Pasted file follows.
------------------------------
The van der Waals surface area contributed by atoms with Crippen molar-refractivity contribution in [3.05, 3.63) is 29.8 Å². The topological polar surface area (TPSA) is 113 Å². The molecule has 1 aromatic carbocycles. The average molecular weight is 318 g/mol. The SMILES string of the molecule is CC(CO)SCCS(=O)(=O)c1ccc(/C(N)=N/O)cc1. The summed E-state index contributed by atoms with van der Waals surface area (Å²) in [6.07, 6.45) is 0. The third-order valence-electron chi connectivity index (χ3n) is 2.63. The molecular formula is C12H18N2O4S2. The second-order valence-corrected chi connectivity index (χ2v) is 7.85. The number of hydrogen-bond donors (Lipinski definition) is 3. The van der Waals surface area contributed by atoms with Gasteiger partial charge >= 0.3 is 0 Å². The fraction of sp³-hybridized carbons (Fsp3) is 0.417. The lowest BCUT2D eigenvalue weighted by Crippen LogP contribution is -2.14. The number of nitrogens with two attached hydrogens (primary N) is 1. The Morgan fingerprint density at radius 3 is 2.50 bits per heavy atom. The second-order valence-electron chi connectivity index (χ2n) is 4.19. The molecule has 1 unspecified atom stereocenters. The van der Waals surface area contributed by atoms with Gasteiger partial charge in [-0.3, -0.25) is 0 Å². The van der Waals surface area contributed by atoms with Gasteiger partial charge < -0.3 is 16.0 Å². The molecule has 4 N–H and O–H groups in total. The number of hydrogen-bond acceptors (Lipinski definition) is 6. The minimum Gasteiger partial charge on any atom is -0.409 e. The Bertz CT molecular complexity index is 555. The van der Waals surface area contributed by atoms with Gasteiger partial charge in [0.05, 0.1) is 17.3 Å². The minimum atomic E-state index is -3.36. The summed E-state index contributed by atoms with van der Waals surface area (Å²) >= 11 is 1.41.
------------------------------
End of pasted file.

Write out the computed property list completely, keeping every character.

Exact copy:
The van der Waals surface area contributed by atoms with Crippen molar-refractivity contribution in [3.05, 3.63) is 29.8 Å². The topological polar surface area (TPSA) is 113 Å². The molecule has 1 aromatic carbocycles. The average molecular weight is 318 g/mol. The SMILES string of the molecule is CC(CO)SCCS(=O)(=O)c1ccc(/C(N)=N/O)cc1. The summed E-state index contributed by atoms with van der Waals surface area (Å²) in [6.07, 6.45) is 0. The third-order valence-electron chi connectivity index (χ3n) is 2.63. The molecular formula is C12H18N2O4S2. The second-order valence-corrected chi connectivity index (χ2v) is 7.85. The number of hydrogen-bond donors (Lipinski definition) is 3. The van der Waals surface area contributed by atoms with Gasteiger partial charge >= 0.3 is 0 Å². The fraction of sp³-hybridized carbons (Fsp3) is 0.417. The lowest BCUT2D eigenvalue weighted by Crippen LogP contribution is -2.14. The number of nitrogens with two attached hydrogens (primary N) is 1. The Morgan fingerprint density at radius 3 is 2.50 bits per heavy atom. The second-order valence-electron chi connectivity index (χ2n) is 4.19. The molecule has 1 unspecified atom stereocenters. The van der Waals surface area contributed by atoms with Gasteiger partial charge in [-0.3, -0.25) is 0 Å². The van der Waals surface area contributed by atoms with Gasteiger partial charge < -0.3 is 16.0 Å². The molecule has 4 N–H and O–H groups in total. The number of hydrogen-bond acceptors (Lipinski definition) is 6. The minimum Gasteiger partial charge on any atom is -0.409 e. The Bertz CT molecular complexity index is 555. The van der Waals surface area contributed by atoms with Gasteiger partial charge in [0.05, 0.1) is 17.3 Å². The minimum atomic E-state index is -3.36. The summed E-state index contributed by atoms with van der Waals surface area (Å²) >= 11 is 1.41.